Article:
Men in White [reading]

by Sidney Kingsley
Directed by Gregory Victor & Allie Mulholland
Featuring Ronald Rand, Pete McElligot, Emily Ciotti, Dana Panepinto and others
The ReGroup Theatre Company, Neighborhood Playhouse Theatre 340 E 54th
production web site:

Reviewed by Martha Wade Steketee
September 13, 2010 [one night only]

Playwright Sidney Kingsley and the Group Theatre created a 1933 world in white that earned the playwright a Pulitzer prize, garnered praise from critics for the young theatre group, and birthed a now ubiquitous storytelling genre: the medical drama.  From the The Best Plays 1933-1934 edited by Burns Mantle (on my home library shelves as part of the complete set 1899 through 1969-70, through various editors, courtesy of my theatre loving grandfather) I learn that the Group Theatre (then three years old) purchased this work from the playwright who had sold and not completed the script four previous times.  The Group rehearsed and tweaked the story for three months prior to the September 26, 1933 opening at the Broadhurst Theatre, and at that point, according to critic Mantle (p. 76),

” … they were in such complete command of every feature of the production that the audience, including the critics, was ready to stand in the aisles and cheer.  And did.”

Tonight’s one-off reading event of Men in White at The Neighborhood Playhouse Theatre by the ReGroup Theatre provides a 21st-century audience a solid and respectful and enthusiastic partially-staged reading that illustrates that issues of class and need and social welfare still burn bright in the United States of America.  Calls for socialized medicine first articulated almost 80 years ago brought sardonic laughter — we have so far to go to achieve medical resources that are, in the words of one character, “subsidized by the community.”  It is true that we no longer live in a society where a woman’s right to an abortion is restricted by law nor is it this restriction part of a doctor’s oath intoned in a heart-stopping sequence here as physicians prepare for an emergency hysterectomy:  “nor shall I give to a woman an abortive remedy”.  But the right is in jeopardy in many jurisdictions.  We today can smile at dialog which indicates the limits of medicine in 1933  (no heart transplants, septic shock etc.) yet one of the points of this universal story is that what isn’t known today will be known tomorrow, as medicine evolves, and knowledge is cumulative.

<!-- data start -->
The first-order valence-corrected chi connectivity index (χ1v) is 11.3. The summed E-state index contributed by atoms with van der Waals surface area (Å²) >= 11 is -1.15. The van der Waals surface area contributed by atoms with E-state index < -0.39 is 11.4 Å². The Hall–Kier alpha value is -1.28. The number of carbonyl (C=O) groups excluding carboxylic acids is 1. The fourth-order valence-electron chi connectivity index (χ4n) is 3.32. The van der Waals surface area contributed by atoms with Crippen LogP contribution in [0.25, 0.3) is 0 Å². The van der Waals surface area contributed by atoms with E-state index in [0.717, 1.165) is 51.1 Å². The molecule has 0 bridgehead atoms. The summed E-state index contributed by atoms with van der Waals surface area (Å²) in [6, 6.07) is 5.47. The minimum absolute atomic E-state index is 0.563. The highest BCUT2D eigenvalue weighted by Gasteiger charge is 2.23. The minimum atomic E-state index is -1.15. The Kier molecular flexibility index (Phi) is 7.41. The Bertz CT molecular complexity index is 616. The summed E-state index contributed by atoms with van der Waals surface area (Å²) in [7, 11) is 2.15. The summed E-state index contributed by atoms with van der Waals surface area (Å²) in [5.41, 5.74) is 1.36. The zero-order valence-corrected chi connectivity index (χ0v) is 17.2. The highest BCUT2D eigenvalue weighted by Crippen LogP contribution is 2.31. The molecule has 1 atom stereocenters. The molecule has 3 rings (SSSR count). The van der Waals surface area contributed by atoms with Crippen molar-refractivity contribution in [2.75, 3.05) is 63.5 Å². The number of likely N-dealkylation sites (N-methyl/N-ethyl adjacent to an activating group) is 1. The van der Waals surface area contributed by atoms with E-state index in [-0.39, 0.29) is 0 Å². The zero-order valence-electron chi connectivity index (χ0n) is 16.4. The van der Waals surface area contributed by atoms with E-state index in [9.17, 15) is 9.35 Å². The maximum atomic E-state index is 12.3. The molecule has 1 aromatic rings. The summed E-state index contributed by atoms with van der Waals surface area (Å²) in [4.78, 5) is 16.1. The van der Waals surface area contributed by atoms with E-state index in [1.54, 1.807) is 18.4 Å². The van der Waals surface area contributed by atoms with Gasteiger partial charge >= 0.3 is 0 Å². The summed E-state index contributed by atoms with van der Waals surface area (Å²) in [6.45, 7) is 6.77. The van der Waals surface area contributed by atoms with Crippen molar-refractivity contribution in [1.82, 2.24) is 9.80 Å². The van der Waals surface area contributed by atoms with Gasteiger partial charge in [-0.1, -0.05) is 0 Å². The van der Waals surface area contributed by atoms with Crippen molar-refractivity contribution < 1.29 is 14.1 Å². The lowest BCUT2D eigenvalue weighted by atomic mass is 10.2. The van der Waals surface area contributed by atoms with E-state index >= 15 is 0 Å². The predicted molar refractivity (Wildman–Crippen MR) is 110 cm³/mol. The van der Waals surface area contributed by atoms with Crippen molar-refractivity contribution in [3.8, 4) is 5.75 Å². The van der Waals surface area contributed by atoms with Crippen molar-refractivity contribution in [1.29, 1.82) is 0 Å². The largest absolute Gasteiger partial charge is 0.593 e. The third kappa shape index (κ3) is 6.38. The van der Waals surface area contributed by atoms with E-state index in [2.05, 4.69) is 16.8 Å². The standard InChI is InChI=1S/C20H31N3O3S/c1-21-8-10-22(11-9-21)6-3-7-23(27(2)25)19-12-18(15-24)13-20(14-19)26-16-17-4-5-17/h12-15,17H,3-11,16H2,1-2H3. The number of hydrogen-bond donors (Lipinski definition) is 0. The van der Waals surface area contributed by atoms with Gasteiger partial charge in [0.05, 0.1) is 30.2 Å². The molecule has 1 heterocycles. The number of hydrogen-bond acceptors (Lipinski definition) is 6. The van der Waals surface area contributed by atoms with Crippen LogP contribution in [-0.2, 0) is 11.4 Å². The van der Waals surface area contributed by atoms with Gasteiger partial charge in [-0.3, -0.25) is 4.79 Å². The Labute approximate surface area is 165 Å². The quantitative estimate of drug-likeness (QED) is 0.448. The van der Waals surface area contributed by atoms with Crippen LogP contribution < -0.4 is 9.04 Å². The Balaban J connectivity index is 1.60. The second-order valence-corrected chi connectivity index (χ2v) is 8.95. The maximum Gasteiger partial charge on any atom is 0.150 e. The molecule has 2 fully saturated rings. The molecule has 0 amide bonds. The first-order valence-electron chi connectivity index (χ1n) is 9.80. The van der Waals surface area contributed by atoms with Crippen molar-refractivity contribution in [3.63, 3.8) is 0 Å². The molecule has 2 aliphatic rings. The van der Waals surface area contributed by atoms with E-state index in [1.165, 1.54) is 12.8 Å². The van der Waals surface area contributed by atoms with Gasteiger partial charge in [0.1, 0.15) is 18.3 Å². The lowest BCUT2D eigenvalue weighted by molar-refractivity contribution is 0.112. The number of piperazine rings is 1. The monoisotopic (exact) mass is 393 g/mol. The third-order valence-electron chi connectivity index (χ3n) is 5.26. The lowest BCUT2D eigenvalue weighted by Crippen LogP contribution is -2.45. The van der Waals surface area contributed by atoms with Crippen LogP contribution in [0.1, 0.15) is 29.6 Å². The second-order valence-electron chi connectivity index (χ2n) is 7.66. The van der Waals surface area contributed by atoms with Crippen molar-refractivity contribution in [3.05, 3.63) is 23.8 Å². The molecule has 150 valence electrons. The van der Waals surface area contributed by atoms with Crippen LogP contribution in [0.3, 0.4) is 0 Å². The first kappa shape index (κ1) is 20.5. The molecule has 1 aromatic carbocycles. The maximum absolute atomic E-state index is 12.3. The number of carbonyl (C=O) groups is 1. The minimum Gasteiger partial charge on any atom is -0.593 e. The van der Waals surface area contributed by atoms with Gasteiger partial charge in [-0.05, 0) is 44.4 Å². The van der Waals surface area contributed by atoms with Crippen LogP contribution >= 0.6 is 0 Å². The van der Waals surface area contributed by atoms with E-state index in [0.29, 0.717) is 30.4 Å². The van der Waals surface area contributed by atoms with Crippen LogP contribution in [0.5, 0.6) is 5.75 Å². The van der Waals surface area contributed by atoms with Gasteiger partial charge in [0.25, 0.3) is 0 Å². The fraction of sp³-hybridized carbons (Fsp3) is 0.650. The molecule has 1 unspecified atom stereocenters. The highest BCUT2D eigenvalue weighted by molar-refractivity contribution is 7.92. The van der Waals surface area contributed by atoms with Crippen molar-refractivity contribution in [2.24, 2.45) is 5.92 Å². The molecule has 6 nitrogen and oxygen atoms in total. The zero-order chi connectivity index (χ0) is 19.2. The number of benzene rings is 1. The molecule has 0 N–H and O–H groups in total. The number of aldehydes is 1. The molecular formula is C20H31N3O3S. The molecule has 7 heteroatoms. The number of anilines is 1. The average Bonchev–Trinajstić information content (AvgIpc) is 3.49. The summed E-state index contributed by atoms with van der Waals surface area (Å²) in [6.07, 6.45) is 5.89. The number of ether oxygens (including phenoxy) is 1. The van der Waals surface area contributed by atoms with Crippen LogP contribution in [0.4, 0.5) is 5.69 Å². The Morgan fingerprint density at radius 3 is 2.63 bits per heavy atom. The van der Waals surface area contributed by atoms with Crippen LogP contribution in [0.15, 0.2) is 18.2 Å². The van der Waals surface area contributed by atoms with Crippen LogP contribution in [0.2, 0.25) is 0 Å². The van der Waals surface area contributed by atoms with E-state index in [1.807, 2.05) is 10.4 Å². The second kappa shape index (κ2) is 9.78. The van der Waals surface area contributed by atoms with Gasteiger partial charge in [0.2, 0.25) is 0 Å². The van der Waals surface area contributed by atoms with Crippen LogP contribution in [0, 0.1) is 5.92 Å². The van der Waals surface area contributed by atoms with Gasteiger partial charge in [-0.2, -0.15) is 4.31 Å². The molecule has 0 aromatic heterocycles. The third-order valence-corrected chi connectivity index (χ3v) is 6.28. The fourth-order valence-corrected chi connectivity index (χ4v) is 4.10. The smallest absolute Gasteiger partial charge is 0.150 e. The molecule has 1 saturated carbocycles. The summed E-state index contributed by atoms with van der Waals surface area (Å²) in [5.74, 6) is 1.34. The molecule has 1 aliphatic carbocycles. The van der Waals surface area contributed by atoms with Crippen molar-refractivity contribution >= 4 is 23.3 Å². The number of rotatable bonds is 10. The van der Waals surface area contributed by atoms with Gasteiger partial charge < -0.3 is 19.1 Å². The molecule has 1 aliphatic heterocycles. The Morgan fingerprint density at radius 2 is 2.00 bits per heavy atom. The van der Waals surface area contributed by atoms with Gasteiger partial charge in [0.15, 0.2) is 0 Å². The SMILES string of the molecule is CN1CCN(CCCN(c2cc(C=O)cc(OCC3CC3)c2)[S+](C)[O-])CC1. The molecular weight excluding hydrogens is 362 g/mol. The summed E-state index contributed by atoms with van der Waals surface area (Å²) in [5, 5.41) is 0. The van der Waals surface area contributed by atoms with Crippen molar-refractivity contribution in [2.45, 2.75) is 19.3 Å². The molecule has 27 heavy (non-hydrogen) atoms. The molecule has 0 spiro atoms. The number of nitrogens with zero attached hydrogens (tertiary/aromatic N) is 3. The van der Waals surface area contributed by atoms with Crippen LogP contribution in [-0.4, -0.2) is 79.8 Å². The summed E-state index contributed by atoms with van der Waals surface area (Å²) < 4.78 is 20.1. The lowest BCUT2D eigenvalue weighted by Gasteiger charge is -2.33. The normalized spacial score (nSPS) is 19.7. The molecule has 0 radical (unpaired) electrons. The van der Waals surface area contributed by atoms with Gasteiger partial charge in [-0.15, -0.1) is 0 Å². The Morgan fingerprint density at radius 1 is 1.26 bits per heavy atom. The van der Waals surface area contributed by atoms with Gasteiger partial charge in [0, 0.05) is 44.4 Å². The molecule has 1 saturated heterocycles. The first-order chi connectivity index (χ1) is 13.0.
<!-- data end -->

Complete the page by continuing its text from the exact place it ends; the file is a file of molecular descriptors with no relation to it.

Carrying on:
Dr. Leo Hochberg (Ronald Rand) has the research lab and the experience that all the medical interns (all male in this 1933 piece) respect; Dr. Levine (Logan James Hall) returns to the old training ground and we learn that he gave up his family money for love when he married a gentile girl some years before; Dr. Greg Ferguson (Pete McElligot) is our hero, our current intern who has to choose between the love of a fun-loving rich girl Laura Hudson (Emily Ciotti), his time-consuming career dream working in Dr. Hochberg’s lab, and the student nurse Barbara Dennin (Dana Panepinto) with whom he dallies at the end of Act I.  Along the path of these soap opera plot points we have class conflicts, politics, religion, and the role of socialized medicine.  Our hero Greg Ferguson also repeats his own father’s dying words to him: “Above all else is humanity.”  And a sizable cast of nurses, doctors, trustees, and patients fills out the stage and the stories.

This is not a drama with a light touch, but it is worth hearing and reading and knowing, and it holds in it the voice of America.  Nicely done, ReGroup Theatre Company.  Nicely done.

© Martha Wade Steketee (September 14, 2010)

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